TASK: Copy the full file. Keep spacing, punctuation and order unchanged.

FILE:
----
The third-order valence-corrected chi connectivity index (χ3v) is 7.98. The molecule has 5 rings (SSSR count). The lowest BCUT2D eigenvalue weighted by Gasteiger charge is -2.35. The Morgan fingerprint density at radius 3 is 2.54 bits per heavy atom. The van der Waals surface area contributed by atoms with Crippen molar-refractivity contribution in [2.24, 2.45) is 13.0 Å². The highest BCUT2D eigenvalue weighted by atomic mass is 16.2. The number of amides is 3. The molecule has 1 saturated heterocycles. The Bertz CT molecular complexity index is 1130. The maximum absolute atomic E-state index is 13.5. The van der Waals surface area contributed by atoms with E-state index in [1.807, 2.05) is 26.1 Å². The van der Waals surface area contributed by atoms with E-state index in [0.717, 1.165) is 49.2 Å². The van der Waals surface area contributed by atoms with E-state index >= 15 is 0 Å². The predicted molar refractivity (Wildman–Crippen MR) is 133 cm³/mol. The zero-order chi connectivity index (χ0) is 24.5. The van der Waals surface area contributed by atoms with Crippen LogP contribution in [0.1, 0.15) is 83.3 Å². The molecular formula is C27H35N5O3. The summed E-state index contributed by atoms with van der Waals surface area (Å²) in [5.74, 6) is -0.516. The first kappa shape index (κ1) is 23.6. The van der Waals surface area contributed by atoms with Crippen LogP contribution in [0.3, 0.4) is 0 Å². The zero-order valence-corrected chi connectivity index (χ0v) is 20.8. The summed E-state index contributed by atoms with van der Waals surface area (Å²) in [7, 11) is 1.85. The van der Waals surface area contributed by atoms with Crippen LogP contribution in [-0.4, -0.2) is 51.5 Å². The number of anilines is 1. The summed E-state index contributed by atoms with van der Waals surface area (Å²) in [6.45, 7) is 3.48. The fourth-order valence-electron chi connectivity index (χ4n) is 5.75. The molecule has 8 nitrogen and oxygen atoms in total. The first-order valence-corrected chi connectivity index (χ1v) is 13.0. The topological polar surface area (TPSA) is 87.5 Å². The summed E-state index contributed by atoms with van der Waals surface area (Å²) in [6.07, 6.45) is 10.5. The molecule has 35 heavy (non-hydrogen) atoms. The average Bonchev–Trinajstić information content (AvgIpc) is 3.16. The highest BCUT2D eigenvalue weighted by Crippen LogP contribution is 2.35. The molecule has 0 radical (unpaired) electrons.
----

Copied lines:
The third-order valence-corrected chi connectivity index (χ3v) is 7.98. The molecule has 5 rings (SSSR count). The lowest BCUT2D eigenvalue weighted by Gasteiger charge is -2.35. The Morgan fingerprint density at radius 3 is 2.54 bits per heavy atom. The van der Waals surface area contributed by atoms with Crippen molar-refractivity contribution in [2.24, 2.45) is 13.0 Å². The highest BCUT2D eigenvalue weighted by atomic mass is 16.2. The number of amides is 3. The molecule has 1 saturated heterocycles. The Bertz CT molecular complexity index is 1130. The maximum absolute atomic E-state index is 13.5. The van der Waals surface area contributed by atoms with E-state index in [1.807, 2.05) is 26.1 Å². The van der Waals surface area contributed by atoms with E-state index in [0.717, 1.165) is 49.2 Å². The van der Waals surface area contributed by atoms with E-state index >= 15 is 0 Å². The predicted molar refractivity (Wildman–Crippen MR) is 133 cm³/mol. The zero-order chi connectivity index (χ0) is 24.5. The van der Waals surface area contributed by atoms with Crippen LogP contribution in [0.1, 0.15) is 83.3 Å². The molecular formula is C27H35N5O3. The summed E-state index contributed by atoms with van der Waals surface area (Å²) in [5.74, 6) is -0.516. The first kappa shape index (κ1) is 23.6. The van der Waals surface area contributed by atoms with Crippen LogP contribution in [0.3, 0.4) is 0 Å². The zero-order valence-corrected chi connectivity index (χ0v) is 20.8. The summed E-state index contributed by atoms with van der Waals surface area (Å²) in [7, 11) is 1.85. The van der Waals surface area contributed by atoms with Crippen LogP contribution in [-0.4, -0.2) is 51.5 Å². The number of anilines is 1. The summed E-state index contributed by atoms with van der Waals surface area (Å²) in [6.45, 7) is 3.48. The fourth-order valence-electron chi connectivity index (χ4n) is 5.75. The molecule has 8 nitrogen and oxygen atoms in total. The first-order valence-corrected chi connectivity index (χ1v) is 13.0. The topological polar surface area (TPSA) is 87.5 Å². The summed E-state index contributed by atoms with van der Waals surface area (Å²) in [6.07, 6.45) is 10.5. The molecule has 35 heavy (non-hydrogen) atoms. The average Bonchev–Trinajstić information content (AvgIpc) is 3.16. The highest BCUT2D eigenvalue weighted by Crippen LogP contribution is 2.35. The molecule has 0 radical (unpaired) electrons.